Born and raised on the Indian reserve at Morley, Alberta, west of Calgary, Chief John Snow was elected Chief of the Nakoda-Wesley First Nation from 1968-1992 and again from 1996-2000. The first ordained minister of the United Church from the Stoney Nation, Chief Snow held an honorary doctorate of laws degree from the University of Calgary (1981) and an honorary doctorate of divinity degree from Cook College and Theological School, Tempe, Arizona (1986), as well as numerous achievement awards. Chief Snow was a trailblazer and a nation builder; he was a spokesman, ambassador, statesman, lecturer, writer, author, and spiritual leader for his people.
Chief Snow has been the featured speaker at many events–from school graduations to treaty conferences, elders’ think-tanks to constitutional meetings and treaty rights symposia. Chief Snow has also been the leader in many groundbreaking events and establishments during his career since the first edition of These Mountains Are Our Sacred Places in 1977. He hosted the North American Indian Ecumenical Conference held from 1971 to 1985 on the sacred grounds wihin Stoney Indian Park; established the Nakoda Conference Centre in 1980, the Chief Goodstoney Rodeo Centre in 1982, and the Nakoda Hotel built in 1988 and 1989; impelmented local control of community education and the Morley Community School in 1985; successfully negotiated two precedent-setting land claims in 1990 and 1999; and, in 1999, invited the sixth triennial World Indigenous Peoples Conference on Education (WIPCE) to Morley (WIPCE was held on the sacred grounds of the Nakoda People in August 2002).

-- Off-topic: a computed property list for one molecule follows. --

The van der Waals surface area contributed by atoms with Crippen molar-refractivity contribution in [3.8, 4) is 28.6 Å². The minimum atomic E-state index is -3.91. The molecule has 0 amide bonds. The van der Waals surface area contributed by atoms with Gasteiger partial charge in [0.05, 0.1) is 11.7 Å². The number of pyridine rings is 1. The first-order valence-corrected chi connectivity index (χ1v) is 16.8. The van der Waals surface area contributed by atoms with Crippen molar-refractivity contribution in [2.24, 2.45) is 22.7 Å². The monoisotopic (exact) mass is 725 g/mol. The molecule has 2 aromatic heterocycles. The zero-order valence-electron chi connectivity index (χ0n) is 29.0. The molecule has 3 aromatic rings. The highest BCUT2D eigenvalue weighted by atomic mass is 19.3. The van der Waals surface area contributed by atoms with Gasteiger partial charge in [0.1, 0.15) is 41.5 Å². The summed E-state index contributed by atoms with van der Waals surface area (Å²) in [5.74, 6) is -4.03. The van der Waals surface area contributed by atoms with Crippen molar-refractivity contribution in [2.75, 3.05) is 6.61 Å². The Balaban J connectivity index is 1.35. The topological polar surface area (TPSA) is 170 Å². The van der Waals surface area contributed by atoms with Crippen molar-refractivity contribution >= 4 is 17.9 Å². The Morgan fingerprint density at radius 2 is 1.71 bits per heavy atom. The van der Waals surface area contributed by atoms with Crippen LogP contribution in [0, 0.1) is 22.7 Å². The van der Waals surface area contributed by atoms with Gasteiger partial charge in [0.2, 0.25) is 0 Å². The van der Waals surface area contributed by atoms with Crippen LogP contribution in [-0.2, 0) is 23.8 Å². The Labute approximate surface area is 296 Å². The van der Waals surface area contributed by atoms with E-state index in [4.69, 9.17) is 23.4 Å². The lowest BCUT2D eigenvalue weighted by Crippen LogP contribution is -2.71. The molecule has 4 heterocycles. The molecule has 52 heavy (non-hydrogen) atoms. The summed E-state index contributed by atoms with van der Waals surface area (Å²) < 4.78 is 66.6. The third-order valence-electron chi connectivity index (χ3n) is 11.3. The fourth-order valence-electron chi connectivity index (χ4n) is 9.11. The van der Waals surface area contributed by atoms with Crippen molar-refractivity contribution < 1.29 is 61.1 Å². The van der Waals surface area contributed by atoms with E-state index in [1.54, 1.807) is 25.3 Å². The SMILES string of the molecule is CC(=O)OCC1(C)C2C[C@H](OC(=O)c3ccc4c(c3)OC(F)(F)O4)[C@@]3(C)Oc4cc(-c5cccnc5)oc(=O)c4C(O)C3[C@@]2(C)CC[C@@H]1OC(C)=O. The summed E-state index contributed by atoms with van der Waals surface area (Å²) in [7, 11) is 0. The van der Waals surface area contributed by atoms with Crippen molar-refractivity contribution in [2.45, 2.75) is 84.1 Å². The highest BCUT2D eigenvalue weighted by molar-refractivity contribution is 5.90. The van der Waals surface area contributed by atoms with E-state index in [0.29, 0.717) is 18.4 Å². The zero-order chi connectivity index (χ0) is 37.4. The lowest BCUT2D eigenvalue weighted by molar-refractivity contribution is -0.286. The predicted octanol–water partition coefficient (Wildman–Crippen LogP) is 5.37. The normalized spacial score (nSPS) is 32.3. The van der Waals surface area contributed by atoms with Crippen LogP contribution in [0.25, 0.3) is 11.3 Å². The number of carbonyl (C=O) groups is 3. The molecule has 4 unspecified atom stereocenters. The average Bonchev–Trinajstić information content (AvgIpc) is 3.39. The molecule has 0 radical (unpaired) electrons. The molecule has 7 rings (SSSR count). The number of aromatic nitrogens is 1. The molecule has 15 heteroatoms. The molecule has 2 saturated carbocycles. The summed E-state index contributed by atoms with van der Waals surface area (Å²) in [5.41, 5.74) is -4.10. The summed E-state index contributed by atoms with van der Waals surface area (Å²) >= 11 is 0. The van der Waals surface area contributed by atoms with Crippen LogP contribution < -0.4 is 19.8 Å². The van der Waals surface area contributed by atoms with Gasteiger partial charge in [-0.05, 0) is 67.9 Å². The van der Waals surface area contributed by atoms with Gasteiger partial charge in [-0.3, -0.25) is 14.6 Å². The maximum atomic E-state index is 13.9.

Chief Snow retired from political office in 2000 and suffered the loss of his wife, Alva in June of 2000. He took great pride in, and is survived by, his seven children, ten grandchildren and two great-grandchildren.